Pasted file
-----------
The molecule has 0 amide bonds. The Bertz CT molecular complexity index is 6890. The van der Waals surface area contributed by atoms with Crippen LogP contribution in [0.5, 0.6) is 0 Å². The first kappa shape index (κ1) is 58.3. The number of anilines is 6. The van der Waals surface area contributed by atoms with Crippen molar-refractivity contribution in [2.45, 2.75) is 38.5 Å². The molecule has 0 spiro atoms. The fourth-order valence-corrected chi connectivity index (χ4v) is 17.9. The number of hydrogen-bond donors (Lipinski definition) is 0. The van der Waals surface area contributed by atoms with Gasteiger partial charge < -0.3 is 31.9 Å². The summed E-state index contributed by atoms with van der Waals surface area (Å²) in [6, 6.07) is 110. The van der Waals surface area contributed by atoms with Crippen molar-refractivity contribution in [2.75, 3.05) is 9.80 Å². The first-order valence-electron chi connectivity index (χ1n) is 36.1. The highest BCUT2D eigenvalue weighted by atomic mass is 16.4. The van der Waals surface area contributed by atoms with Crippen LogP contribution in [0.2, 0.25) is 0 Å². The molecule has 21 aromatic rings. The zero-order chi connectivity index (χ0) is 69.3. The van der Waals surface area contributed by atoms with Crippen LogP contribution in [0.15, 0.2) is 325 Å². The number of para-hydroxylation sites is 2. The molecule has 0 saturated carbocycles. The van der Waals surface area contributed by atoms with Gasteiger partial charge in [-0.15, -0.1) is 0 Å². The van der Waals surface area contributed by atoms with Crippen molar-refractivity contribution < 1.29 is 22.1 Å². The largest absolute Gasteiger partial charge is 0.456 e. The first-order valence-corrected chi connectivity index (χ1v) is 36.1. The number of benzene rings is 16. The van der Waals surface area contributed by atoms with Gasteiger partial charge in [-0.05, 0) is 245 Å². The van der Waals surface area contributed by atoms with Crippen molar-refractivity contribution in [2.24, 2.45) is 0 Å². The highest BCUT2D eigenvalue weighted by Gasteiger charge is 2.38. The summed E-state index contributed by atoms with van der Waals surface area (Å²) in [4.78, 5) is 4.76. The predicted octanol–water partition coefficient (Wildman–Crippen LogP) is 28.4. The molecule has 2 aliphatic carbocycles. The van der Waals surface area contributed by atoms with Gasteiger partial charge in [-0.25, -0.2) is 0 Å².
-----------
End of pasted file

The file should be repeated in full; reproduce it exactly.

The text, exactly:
The molecule has 0 amide bonds. The Bertz CT molecular complexity index is 6890. The van der Waals surface area contributed by atoms with Crippen LogP contribution in [0.5, 0.6) is 0 Å². The first kappa shape index (κ1) is 58.3. The number of anilines is 6. The van der Waals surface area contributed by atoms with Crippen molar-refractivity contribution in [2.45, 2.75) is 38.5 Å². The molecule has 0 spiro atoms. The fourth-order valence-corrected chi connectivity index (χ4v) is 17.9. The number of hydrogen-bond donors (Lipinski definition) is 0. The van der Waals surface area contributed by atoms with Gasteiger partial charge < -0.3 is 31.9 Å². The summed E-state index contributed by atoms with van der Waals surface area (Å²) in [6, 6.07) is 110. The van der Waals surface area contributed by atoms with Crippen molar-refractivity contribution in [2.75, 3.05) is 9.80 Å². The first-order valence-electron chi connectivity index (χ1n) is 36.1. The highest BCUT2D eigenvalue weighted by atomic mass is 16.4. The van der Waals surface area contributed by atoms with Crippen LogP contribution in [0.2, 0.25) is 0 Å². The molecule has 21 aromatic rings. The zero-order chi connectivity index (χ0) is 69.3. The van der Waals surface area contributed by atoms with Crippen LogP contribution in [0.15, 0.2) is 325 Å². The number of para-hydroxylation sites is 2. The molecule has 0 saturated carbocycles. The van der Waals surface area contributed by atoms with Gasteiger partial charge in [-0.15, -0.1) is 0 Å². The van der Waals surface area contributed by atoms with Crippen molar-refractivity contribution < 1.29 is 22.1 Å². The largest absolute Gasteiger partial charge is 0.456 e. The first-order valence-corrected chi connectivity index (χ1v) is 36.1. The number of benzene rings is 16. The van der Waals surface area contributed by atoms with Gasteiger partial charge in [-0.05, 0) is 245 Å². The van der Waals surface area contributed by atoms with Crippen molar-refractivity contribution in [2.24, 2.45) is 0 Å². The highest BCUT2D eigenvalue weighted by Gasteiger charge is 2.38. The summed E-state index contributed by atoms with van der Waals surface area (Å²) in [4.78, 5) is 4.76. The predicted octanol–water partition coefficient (Wildman–Crippen LogP) is 28.4. The molecule has 2 aliphatic carbocycles. The van der Waals surface area contributed by atoms with Gasteiger partial charge in [-0.25, -0.2) is 0 Å².